Retired ACP vouches for ‘Chucky’; denies knowledge of 'death squad'
A retired assistant commissioner of police (ACP) told the so-called death squad murder trial on Tuesday that he had no knowledge of such a squad operating in the police force.
The ACP, who appeared as a character witness for Police Constable Collis ‘Chucky’ Brown, who is on trial for three counts of murder, described Brown as a diligent and hardworking policeman.
Brown had worked under the command of the ACP in 2003. That was five years before Brown was assigned to the Clarendon Street Crimes Unit.
He has been heard on tape detailing his involvement in the so-called squad which Brown said was 16 members strong. Brown, while being interviewed by investigators from the Independent Commission if the Investigations (INDECOM), also detailed how squad members killed criminal suspects at the behest of their commanding officer, and planted guns on their victims.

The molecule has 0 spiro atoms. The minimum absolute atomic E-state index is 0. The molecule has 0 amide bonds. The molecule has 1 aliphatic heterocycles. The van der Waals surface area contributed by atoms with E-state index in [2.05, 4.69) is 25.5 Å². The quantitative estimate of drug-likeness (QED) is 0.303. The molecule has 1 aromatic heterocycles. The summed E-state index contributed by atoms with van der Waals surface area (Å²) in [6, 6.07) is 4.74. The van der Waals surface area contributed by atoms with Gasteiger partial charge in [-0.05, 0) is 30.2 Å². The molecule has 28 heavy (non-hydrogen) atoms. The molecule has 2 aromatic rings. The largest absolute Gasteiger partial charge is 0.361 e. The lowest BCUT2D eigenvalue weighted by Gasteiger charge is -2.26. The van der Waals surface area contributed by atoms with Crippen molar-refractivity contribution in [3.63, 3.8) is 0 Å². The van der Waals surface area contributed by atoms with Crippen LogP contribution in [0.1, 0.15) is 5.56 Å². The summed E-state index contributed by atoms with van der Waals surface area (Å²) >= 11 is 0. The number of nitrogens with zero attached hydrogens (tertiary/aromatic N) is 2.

However, the ACP who appeared on Brown’s behalf, insisted that he had no knowledge of a death squad while being questioned by the prosecution.
Meanwhile, the defence closed its case on Tuesday and lead prosecutor, Caroline Haye, began her closing arguments for the jury, and defence attorney, Norman Godfrey, is expected to respond on Wednesday.
Presiding Judge, Justice Vivienne Harris, has indicated that she will likely finish her summation of the case by early next week. That means the jury is expected to hand down its verdict by sometime next week.
Brown, who has been in custody since 2014, is on trial for the murder of Robert ‘Gutty’ Dawkins in August 2009, and the double murder of Andrew Fearon and Dwayne Douglas in December 2012. He is also charged with one count of conspiracy to murder and one count of wounding with intent.
He was freed of a murder charge in March.